I don’t know how to write a proper movie review, so I’ll just say a few quick things about “The Wolf Of Wall Street”. It is amazing!
The collaboration of Leonardo De Caprio and Martin Scorsese (again) is classic entertainment. The story is funny, dirty (tons of sex and drugs), the acting is super and direction by Scorsese is top notch. And the soundtrack…the oldies blends in to add punch to the scenes.
It you are looking for something really enjoyable, well worth the almost three hours (the longest Scorsese film by a mere 60 seconds) it takes to unwind the story. And doubt you will guess the ending, unless of course you’ve read the book and/or lived the life of Jordan.
“Sell me this pen” is the point that the movie wraps itself around the life of Jordan Belfort (who made a fortune starting his own boiler room, pump-and-dump brokerage). The only negative is that the movie glorifies Jordan and didn’t focus on any of the victims. But, hey, the point of seeing the movie is to be entertained.
The message I got was: The American Dream isn’t about becoming middle class and having your kids go to college, it’s about becoming ridiculously rich. But the institutions that allow people to become ridiculously rich (Wall Street banks, etc.) aren’t open to people with the wrong background and without the correct connections and breeding. So in light of that contradiction, the only way for normals to achieve the American dream is to find something that’s in a grey area of the law.
And that is exactly what Jordan does, taking a group of losers from Long Island and turning them into sales geniuses that could sell stocks like crazy (many of them penny stocks or scammy IPOs or other schemes).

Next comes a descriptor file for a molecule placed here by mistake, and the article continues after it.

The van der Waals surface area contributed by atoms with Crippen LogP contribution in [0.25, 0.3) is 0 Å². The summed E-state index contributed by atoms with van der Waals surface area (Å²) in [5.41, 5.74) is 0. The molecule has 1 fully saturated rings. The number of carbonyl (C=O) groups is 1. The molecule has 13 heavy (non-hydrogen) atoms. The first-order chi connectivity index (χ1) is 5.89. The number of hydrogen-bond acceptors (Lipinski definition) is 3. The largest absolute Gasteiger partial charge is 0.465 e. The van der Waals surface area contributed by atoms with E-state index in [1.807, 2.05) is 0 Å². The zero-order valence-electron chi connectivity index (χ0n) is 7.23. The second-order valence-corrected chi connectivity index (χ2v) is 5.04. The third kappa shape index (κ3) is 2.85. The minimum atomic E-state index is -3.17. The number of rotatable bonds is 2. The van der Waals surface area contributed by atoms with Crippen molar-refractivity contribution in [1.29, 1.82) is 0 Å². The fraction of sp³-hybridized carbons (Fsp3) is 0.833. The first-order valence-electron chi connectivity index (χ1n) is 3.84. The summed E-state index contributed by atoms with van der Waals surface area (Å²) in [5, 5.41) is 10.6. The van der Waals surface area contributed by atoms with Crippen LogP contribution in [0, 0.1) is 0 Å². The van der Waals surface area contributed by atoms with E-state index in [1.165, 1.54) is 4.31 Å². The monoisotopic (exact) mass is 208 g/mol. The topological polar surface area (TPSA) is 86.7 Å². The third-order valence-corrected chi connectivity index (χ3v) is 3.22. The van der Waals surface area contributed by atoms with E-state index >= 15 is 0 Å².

The movies opens with a commercial for Stratton Oakmont brokerage. And not until several seconds into the commercial do we realize it is not another movie theatre commercial, it is the movie. All the credits are in the end. The movie features several scenes where Belfort delivers powerful, motivational speeches to the brokers at his brokerage, motivating them to greatness of be eating by the wolves (fellow brokers).
It makes for an inherently interesting theme of how people who lack resources (connections, education, social graces, good looks etc.) can achieve wild success.
The action is high octane, drug filled and very entertaining. Lots of money, exotic cars and women, helicopters, a yacht an international locations, and cocaine and hookers (lots of both) keep telling us this has to come to an end somewhere. In the words of Jordan’s father, Max (played by Rob Reiner), ‘the chickens will come home to roost”.
I won’t spoil the ending for you, so I will stop here.
The film is a party, and not just because of the drugs and debauchery. It’s because the movie sounds like a party — the soundtrack brings back Jock Jams mix CDs and Limelight club anthems.
Plus Leonardo DiCaprio can dance.